Sometimes the best food can be found in the unlikeliest places - and a secret smokehouse taking social media by storm with its signature black bun burgers is a case in point. Based inside a shipping container on a playing field in Failsworth, Flames Smokehouse has become a huge hit locally - and now word is beginning to spread all over the north.
From the outside it looks like any other Bargain Booze - but behind the familiar red and white fascia, this Greater Manchester branch of the discount drinks chain is anything but your average off-licence. As well as a growing range of 350 craft beers, real ales and ciders, the Davenport shop now has its own growler station where customers can fill up a three-and-a-half pint flagon to take home.
Coronation Street baddie Pat Phelan could murder up to SIX characters on the soap over the coming weeks. The callous builder has already kidnapped and threatened to kill Andy Carver as well as standing by and watching as Michael Rodwell died of a heart attack after a confrontation with him. Since discovering he is a father he has tried to put his dark past behind him - but scenes teased in a new autumn trailer released yesterday show his evil streak continuing to get the better of him.
Muck Rack makes it simple to find people, tweets, or articles that mention any name, keyword, company, hashtag etc. We've compiled this guide to help you make the most of your search.
Selecting a term
Start searching tweets, articles from media outlets, articles mentioned in tweets, journalists'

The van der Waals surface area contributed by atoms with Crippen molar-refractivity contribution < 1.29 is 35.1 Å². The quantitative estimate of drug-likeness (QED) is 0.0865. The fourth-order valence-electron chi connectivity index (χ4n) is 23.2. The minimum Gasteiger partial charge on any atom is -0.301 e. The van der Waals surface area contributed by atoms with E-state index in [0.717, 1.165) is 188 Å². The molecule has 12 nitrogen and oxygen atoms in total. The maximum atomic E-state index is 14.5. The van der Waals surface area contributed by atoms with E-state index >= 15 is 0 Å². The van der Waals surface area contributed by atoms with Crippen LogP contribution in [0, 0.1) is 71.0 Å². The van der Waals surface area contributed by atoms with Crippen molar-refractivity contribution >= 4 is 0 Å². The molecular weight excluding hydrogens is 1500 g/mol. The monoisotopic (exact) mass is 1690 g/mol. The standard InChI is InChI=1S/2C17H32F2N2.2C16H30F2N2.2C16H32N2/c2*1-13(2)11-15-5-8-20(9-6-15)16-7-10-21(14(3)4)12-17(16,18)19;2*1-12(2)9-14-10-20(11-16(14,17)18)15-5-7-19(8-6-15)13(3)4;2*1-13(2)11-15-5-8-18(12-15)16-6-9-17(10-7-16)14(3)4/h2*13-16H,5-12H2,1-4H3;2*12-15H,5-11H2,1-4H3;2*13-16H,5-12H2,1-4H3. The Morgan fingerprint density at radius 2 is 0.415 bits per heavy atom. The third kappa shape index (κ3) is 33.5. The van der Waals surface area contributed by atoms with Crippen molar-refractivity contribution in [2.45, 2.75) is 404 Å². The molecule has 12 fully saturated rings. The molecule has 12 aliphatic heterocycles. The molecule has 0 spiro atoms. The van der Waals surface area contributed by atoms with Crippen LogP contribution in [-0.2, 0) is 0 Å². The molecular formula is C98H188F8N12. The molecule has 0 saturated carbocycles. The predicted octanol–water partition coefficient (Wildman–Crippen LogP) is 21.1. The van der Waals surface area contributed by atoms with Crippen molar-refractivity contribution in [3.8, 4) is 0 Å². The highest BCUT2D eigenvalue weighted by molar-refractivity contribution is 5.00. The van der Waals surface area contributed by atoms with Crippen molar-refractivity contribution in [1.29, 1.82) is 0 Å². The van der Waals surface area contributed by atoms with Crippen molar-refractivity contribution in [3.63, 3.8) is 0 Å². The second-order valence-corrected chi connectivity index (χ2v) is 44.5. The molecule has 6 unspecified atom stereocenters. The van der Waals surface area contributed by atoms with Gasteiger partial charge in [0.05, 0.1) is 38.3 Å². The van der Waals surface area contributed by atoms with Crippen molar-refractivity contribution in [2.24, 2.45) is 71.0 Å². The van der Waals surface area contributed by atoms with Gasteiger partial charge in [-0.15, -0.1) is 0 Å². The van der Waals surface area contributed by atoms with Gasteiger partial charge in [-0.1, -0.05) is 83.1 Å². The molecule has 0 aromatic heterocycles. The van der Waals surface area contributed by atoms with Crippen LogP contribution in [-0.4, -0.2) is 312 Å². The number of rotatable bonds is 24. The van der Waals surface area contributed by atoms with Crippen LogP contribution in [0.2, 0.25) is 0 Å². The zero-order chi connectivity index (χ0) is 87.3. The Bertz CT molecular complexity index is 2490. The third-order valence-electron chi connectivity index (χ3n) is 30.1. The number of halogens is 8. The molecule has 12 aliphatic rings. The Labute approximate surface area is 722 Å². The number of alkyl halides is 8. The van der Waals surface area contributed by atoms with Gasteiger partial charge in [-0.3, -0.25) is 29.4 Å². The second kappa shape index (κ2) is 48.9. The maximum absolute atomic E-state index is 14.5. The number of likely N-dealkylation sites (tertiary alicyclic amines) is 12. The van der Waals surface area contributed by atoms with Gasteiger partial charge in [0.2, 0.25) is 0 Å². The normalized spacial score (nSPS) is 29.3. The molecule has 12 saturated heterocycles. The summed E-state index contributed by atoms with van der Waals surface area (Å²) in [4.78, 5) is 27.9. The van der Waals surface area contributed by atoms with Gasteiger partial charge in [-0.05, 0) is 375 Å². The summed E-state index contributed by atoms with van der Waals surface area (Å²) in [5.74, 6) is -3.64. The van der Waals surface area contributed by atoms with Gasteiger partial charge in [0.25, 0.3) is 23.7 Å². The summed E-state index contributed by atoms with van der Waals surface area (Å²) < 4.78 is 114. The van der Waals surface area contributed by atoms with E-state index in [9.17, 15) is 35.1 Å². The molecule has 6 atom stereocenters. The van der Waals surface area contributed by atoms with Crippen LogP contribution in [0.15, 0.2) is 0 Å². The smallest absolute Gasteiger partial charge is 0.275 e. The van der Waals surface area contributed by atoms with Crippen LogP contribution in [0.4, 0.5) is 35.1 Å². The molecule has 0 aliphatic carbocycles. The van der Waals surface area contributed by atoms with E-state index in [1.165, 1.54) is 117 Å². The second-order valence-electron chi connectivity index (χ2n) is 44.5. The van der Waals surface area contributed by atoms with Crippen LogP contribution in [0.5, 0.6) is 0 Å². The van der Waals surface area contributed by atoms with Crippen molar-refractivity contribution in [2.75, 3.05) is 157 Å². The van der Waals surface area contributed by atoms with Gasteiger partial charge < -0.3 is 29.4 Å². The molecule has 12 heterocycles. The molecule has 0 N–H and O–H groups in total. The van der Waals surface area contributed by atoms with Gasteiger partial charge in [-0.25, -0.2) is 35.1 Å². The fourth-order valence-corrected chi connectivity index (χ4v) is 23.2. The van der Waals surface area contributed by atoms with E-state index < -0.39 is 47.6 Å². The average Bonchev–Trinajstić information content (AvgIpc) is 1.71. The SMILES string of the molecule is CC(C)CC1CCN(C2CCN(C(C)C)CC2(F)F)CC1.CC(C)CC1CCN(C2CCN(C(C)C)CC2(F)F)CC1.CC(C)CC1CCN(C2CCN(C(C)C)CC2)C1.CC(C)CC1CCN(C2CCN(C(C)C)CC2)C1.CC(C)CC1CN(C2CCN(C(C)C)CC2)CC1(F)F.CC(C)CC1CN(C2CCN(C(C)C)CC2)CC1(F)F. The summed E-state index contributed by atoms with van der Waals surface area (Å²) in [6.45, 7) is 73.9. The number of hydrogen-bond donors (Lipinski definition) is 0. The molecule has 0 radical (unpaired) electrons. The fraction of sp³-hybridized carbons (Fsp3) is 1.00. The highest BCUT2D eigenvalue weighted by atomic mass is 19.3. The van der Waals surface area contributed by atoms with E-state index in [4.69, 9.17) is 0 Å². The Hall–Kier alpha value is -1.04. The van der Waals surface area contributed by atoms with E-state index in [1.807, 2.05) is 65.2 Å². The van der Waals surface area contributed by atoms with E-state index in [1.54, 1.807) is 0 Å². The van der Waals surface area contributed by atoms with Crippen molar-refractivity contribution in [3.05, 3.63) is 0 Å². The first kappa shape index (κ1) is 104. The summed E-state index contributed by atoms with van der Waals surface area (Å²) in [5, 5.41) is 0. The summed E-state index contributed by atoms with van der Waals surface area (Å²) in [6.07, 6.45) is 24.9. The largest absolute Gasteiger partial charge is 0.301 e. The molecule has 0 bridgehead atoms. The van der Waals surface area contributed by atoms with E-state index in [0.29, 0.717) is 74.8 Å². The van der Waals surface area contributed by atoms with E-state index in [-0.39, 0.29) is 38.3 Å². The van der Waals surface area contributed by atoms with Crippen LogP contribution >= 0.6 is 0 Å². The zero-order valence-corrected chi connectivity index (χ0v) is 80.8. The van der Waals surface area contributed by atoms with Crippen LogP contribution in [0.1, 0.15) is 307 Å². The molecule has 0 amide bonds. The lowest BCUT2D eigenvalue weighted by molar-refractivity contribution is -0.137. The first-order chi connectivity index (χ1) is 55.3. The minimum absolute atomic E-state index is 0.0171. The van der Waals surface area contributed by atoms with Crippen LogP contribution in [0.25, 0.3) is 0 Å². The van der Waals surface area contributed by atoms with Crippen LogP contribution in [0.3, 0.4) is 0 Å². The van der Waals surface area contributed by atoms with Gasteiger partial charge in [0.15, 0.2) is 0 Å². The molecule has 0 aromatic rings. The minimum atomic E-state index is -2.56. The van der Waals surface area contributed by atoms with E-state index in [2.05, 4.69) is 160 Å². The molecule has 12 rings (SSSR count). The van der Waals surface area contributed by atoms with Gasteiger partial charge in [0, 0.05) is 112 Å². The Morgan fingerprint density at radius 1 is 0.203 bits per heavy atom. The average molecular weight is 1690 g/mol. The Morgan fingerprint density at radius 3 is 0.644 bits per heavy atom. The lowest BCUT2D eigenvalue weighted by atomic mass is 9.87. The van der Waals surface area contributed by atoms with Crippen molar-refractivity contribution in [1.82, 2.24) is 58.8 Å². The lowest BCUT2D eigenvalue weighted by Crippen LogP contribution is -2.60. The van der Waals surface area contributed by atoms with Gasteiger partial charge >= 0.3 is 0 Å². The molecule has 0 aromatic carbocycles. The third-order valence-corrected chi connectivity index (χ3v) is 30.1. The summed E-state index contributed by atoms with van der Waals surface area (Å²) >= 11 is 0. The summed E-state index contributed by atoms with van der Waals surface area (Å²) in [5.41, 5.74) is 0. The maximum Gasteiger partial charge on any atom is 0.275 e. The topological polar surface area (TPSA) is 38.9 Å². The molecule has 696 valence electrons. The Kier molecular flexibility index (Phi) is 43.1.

names, titles and bios with some suggested searches:
Companies or Topics (e.g. iPhone, Microsoft)
Phrases (e.g. "cloud computing") — use quotes to keep the terms together
Twitter handles (e.g. @username) — returns those who have mentioned or replied to
Names (e.g. "David Pogue")
Hashtags (e.g. #sxsw, #london2012)
Bio details (e.g. vegan, Olympics, father)
Muck Rack's Advanced Search allows for many boolean operators.
Find results that mention multiple specified terms, use AND or
+. For example, ensure each result contains both Elon Musk and Mark Zuckerberg by
searching Obama AND Romney or Obama + Romney.
Use the operators OR or , to broaden your search when you'd like either of
multiple terms to appear in results. (This is the default behavior of our search when no operators
are used.) For example, search for democrat OR republican to find results that refer to
Democrats and/or Republicans.
Use NOT or - to subtract results from your search. For
example, searching Disney will yield results about the Walt Disney Company as well as Walt Disney
World Resort. To exclude mentions of Disney World, search for Disney -World or Disney
When using one of these operators with a phrase, enclose it in quotation marks. For example, you can
find results about smartphones excluding Apple's iPhone 4S by searching smartphone -"iPhone
Exact case matching or punctuation
If you're searching for a brand name or keyword that relies on specific punctuation marks or capitalization, you can
find results that match your exact query by adding matchcase: before the keyword you're searching for, like matchcase:E*TRADE .
Use parentheses to separate multiple
boolean phrases. For example, to find journalists talking about having fun in Disney World or
Disneyland, search for ("disney world" OR disneyland) AND fun.
An asterisk can be used to search for any variation of a root word truncated by the asterisk. For example, searching for admin* will return results for administrator, administration, administer, administered, etc.
A near operator is an AND operator where you can control the distance between the words. You can vary the distance the near operation uses by adding a forward slash and number (between 0-99) such as strawberries NEAR/10 "whipped cream", which means the strawberries must exist within 10 words of "whipped cream".